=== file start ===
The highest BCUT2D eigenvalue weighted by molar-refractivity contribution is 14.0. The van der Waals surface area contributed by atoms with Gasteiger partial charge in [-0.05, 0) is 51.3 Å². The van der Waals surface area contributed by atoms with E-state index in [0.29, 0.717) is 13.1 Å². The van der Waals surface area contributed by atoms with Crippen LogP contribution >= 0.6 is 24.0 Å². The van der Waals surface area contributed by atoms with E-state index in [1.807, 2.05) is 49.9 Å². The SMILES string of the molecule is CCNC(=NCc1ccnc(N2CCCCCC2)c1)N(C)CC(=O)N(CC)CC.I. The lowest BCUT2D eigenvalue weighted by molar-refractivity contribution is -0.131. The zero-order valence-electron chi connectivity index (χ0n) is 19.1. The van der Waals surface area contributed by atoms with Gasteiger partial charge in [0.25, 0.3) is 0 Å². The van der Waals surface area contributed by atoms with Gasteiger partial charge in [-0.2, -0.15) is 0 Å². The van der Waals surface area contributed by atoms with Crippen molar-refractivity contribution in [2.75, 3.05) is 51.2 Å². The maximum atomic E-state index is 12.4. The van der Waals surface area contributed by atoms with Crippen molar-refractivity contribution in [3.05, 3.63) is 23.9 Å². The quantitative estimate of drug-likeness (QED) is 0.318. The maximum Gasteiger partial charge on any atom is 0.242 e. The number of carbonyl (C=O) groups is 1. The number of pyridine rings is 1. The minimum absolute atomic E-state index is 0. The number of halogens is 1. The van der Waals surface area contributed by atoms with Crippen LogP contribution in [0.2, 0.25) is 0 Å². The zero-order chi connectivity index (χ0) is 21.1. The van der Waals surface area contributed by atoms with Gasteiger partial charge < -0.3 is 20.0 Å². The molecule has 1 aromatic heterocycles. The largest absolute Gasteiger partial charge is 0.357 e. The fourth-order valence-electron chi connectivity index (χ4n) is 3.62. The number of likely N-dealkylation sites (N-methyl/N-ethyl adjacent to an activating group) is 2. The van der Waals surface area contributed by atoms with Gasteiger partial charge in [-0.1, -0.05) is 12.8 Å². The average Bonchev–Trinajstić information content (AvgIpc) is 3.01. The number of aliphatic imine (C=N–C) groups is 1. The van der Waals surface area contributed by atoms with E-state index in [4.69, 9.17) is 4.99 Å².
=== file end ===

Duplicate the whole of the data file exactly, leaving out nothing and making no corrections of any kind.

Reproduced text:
The highest BCUT2D eigenvalue weighted by molar-refractivity contribution is 14.0. The van der Waals surface area contributed by atoms with Gasteiger partial charge in [-0.05, 0) is 51.3 Å². The van der Waals surface area contributed by atoms with E-state index in [0.29, 0.717) is 13.1 Å². The van der Waals surface area contributed by atoms with Crippen LogP contribution >= 0.6 is 24.0 Å². The van der Waals surface area contributed by atoms with E-state index in [1.807, 2.05) is 49.9 Å². The SMILES string of the molecule is CCNC(=NCc1ccnc(N2CCCCCC2)c1)N(C)CC(=O)N(CC)CC.I. The lowest BCUT2D eigenvalue weighted by molar-refractivity contribution is -0.131. The zero-order valence-electron chi connectivity index (χ0n) is 19.1. The van der Waals surface area contributed by atoms with Gasteiger partial charge in [0.25, 0.3) is 0 Å². The van der Waals surface area contributed by atoms with Gasteiger partial charge in [-0.2, -0.15) is 0 Å². The van der Waals surface area contributed by atoms with Crippen molar-refractivity contribution in [2.75, 3.05) is 51.2 Å². The maximum atomic E-state index is 12.4. The van der Waals surface area contributed by atoms with Crippen molar-refractivity contribution in [3.05, 3.63) is 23.9 Å². The quantitative estimate of drug-likeness (QED) is 0.318. The maximum Gasteiger partial charge on any atom is 0.242 e. The number of carbonyl (C=O) groups is 1. The number of pyridine rings is 1. The minimum absolute atomic E-state index is 0. The number of halogens is 1. The van der Waals surface area contributed by atoms with Crippen LogP contribution in [0.2, 0.25) is 0 Å². The zero-order chi connectivity index (χ0) is 21.1. The van der Waals surface area contributed by atoms with Gasteiger partial charge < -0.3 is 20.0 Å². The molecule has 1 aromatic heterocycles. The largest absolute Gasteiger partial charge is 0.357 e. The fourth-order valence-electron chi connectivity index (χ4n) is 3.62. The number of likely N-dealkylation sites (N-methyl/N-ethyl adjacent to an activating group) is 2. The van der Waals surface area contributed by atoms with Gasteiger partial charge in [-0.1, -0.05) is 12.8 Å². The average Bonchev–Trinajstić information content (AvgIpc) is 3.01. The number of aliphatic imine (C=N–C) groups is 1. The van der Waals surface area contributed by atoms with E-state index in [4.69, 9.17) is 4.99 Å².